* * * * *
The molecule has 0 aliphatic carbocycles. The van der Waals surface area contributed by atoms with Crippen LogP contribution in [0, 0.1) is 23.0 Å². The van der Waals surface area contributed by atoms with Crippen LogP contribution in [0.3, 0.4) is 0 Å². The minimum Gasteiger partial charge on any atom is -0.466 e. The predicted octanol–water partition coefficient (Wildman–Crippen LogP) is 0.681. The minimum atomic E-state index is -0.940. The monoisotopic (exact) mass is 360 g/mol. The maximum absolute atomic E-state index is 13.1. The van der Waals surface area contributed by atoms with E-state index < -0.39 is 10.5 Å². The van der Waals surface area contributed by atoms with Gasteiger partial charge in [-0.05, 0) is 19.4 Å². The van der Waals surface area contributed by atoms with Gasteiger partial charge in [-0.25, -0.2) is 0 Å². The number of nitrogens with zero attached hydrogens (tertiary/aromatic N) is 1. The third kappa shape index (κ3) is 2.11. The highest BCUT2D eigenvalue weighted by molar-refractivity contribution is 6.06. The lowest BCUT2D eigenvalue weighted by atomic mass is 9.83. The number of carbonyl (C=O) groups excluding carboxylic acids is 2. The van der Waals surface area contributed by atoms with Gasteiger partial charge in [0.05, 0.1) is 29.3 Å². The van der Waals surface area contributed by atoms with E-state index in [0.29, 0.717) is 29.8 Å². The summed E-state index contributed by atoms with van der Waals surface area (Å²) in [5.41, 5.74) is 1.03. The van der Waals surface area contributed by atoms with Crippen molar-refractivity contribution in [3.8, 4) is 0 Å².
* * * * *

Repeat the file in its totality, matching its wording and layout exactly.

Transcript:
The molecule has 0 aliphatic carbocycles. The van der Waals surface area contributed by atoms with Crippen LogP contribution in [0, 0.1) is 23.0 Å². The van der Waals surface area contributed by atoms with Crippen LogP contribution in [0.3, 0.4) is 0 Å². The minimum Gasteiger partial charge on any atom is -0.466 e. The predicted octanol–water partition coefficient (Wildman–Crippen LogP) is 0.681. The minimum atomic E-state index is -0.940. The monoisotopic (exact) mass is 360 g/mol. The maximum absolute atomic E-state index is 13.1. The van der Waals surface area contributed by atoms with E-state index < -0.39 is 10.5 Å². The van der Waals surface area contributed by atoms with Gasteiger partial charge in [-0.05, 0) is 19.4 Å². The van der Waals surface area contributed by atoms with Gasteiger partial charge in [-0.25, -0.2) is 0 Å². The number of nitrogens with zero attached hydrogens (tertiary/aromatic N) is 1. The third kappa shape index (κ3) is 2.11. The highest BCUT2D eigenvalue weighted by molar-refractivity contribution is 6.06. The lowest BCUT2D eigenvalue weighted by atomic mass is 9.83. The number of carbonyl (C=O) groups excluding carboxylic acids is 2. The van der Waals surface area contributed by atoms with Gasteiger partial charge in [0.05, 0.1) is 29.3 Å². The van der Waals surface area contributed by atoms with E-state index in [0.29, 0.717) is 29.8 Å². The summed E-state index contributed by atoms with van der Waals surface area (Å²) in [5.41, 5.74) is 1.03. The van der Waals surface area contributed by atoms with Crippen molar-refractivity contribution in [3.8, 4) is 0 Å².